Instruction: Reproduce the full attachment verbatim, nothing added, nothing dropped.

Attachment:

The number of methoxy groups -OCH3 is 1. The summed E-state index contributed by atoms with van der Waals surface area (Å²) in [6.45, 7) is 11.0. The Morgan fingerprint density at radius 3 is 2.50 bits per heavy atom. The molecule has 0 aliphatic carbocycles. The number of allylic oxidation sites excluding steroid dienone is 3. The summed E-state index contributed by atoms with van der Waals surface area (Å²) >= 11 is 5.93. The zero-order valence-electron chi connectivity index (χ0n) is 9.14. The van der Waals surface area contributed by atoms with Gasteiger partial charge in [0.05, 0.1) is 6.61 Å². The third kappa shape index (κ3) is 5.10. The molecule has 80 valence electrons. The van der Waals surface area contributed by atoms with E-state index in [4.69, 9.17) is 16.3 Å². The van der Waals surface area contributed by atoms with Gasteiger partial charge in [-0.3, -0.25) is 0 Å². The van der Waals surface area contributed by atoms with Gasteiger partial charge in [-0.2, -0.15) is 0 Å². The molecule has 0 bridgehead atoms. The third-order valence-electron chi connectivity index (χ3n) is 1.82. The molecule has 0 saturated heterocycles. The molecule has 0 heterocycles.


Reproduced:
The number of methoxy groups -OCH3 is 1. The summed E-state index contributed by atoms with van der Waals surface area (Å²) in [6.45, 7) is 11.0. The Morgan fingerprint density at radius 3 is 2.50 bits per heavy atom. The molecule has 0 aliphatic carbocycles. The number of allylic oxidation sites excluding steroid dienone is 3. The summed E-state index contributed by atoms with van der Waals surface area (Å²) >= 11 is 5.93. The zero-order valence-electron chi connectivity index (χ0n) is 9.14. The van der Waals surface area contributed by atoms with Gasteiger partial charge in [0.05, 0.1) is 6.61 Å². The third kappa shape index (κ3) is 5.10. The molecule has 80 valence electrons. The van der Waals surface area contributed by atoms with E-state index in [4.69, 9.17) is 16.3 Å². The van der Waals surface area contributed by atoms with Gasteiger partial charge in [-0.3, -0.25) is 0 Å². The van der Waals surface area contributed by atoms with Gasteiger partial charge in [-0.2, -0.15) is 0 Å². The molecule has 0 bridgehead atoms. The third-order valence-electron chi connectivity index (χ3n) is 1.82. The molecule has 0 saturated heterocycles. The molecule has 0 heterocycles.